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I’m really, really sorry I missed seeing Beowulf in the theater. I don’t give Robert Zemeckis enough credit. This is the guy who made Romancing The Stone and Back To the Future. He directed Forrest Gump and Cast Away, two of the most effective mainstream films of all time. But before we start giving him a free pass, he also directed Contact and What Lies Beneath, and is credited as producer on more turkeys than I care to name off, so a certain amount of skepticism is justified.
I rest my case.
But holy mackerel if Beowulf isn’t a jaw-dropper. On a technical level, this is an extension of Zemeckis’ experiment in motion capture he first explored on Polar Express – another picture I figured I’d skip (but may now put on my Netflix). This motion capture stuff is ridiculous. The actors put on spandex suits, attach a bunch of sensors all over their body, and then proceed to act in a room that is basically a skeleton of an actual set. It is really interesting, and sufficiently explored on a Making Of featurette.
On another one of the bonus features Production Designer Doug Chiang walks viewers through the model sets built to give the actors a sense of the space they are supposed to be acting in, and many paintings are presented showing just how close the final picture is to these photorealistic images. The whole movie really feels like a moving painting.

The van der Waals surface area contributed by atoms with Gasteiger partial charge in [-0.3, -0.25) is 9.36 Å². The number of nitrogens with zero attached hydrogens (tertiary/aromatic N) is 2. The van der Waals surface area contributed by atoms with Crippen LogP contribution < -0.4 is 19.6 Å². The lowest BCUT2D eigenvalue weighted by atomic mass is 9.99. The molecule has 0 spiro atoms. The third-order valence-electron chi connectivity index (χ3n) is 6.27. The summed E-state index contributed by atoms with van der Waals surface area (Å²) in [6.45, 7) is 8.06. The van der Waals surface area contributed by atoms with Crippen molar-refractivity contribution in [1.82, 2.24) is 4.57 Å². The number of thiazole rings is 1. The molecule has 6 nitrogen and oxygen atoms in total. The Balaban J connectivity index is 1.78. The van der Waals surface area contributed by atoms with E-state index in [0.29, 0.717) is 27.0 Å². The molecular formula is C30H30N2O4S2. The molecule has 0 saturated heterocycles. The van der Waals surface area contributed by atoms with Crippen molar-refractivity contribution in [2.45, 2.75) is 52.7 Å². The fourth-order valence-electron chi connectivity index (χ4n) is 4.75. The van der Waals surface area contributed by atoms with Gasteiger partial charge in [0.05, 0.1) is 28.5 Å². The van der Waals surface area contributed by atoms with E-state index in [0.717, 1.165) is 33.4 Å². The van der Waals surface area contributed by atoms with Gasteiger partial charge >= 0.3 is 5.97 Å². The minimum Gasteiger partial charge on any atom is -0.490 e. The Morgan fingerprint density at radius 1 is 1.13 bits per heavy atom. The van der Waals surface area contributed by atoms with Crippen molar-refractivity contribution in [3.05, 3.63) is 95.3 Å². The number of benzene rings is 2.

The scenes that call for monsters and fights and the recreation of mythological creatures are excellent beyond words. Zemeckis is able to create wholly fantastical playgrounds where the mind has free reign. But then again, Peter Jackson achieves much of the same in the Lord Of The Rings trilogy, yet keeps it – mostly – live action. Where does the difference lie? It’s hard to say. I guess The Lord Of The Rings “feels” more “real”, but I really appreciated and enjoyed the absolute departure from reality Beowulf seems to bask in and exploit.
Your skin has never looked better. I want CGI!!
It is no accident that the screenwriters are graphic novel legend Neil Gaiman, and Rules of Attraction director Roger Avary. Both of these guys are highly visual storytellers, with narrative tendencies that lend themselves to the pulpy and fantastical. In another of the DVD’s bonus features, the two discuss the history of the Beowulf story, and how they took some liberties in their adaptation, liberties that ultimately help Zemeckis’ vision.
What I found most admirable in Beowulf was the melodramatic tone Zemeckis unflinchingly taps into. While watching Beowulf I found I could not stop thinking about the films of Douglas Sirk (Written On The Wind, All That Heaven Allows, etc). In the films of Sirk, the sets and colors and costumes and lighting and performance were all pitched at such an exceedingly melodramatic level they ended up existing just a few steps beyond reality, and it is this quality that makes Sirk’s films timeless.
Zemeckis achieves the same thing in Beowulf, using motion capture the way Sirk used set and costume design. Time will tell whether or not the animation will endure, but as far as today’s standards go, Zemeckis has delivered a picture that should endure. Where films like Gladiator, and even the Lord Of The Rings trilogy, ultimately suffer and become daunting for trying too hard to be like real life, Beowulf succeeds precisely because it tosses real life out the window and embraces the artifice unflinchingly.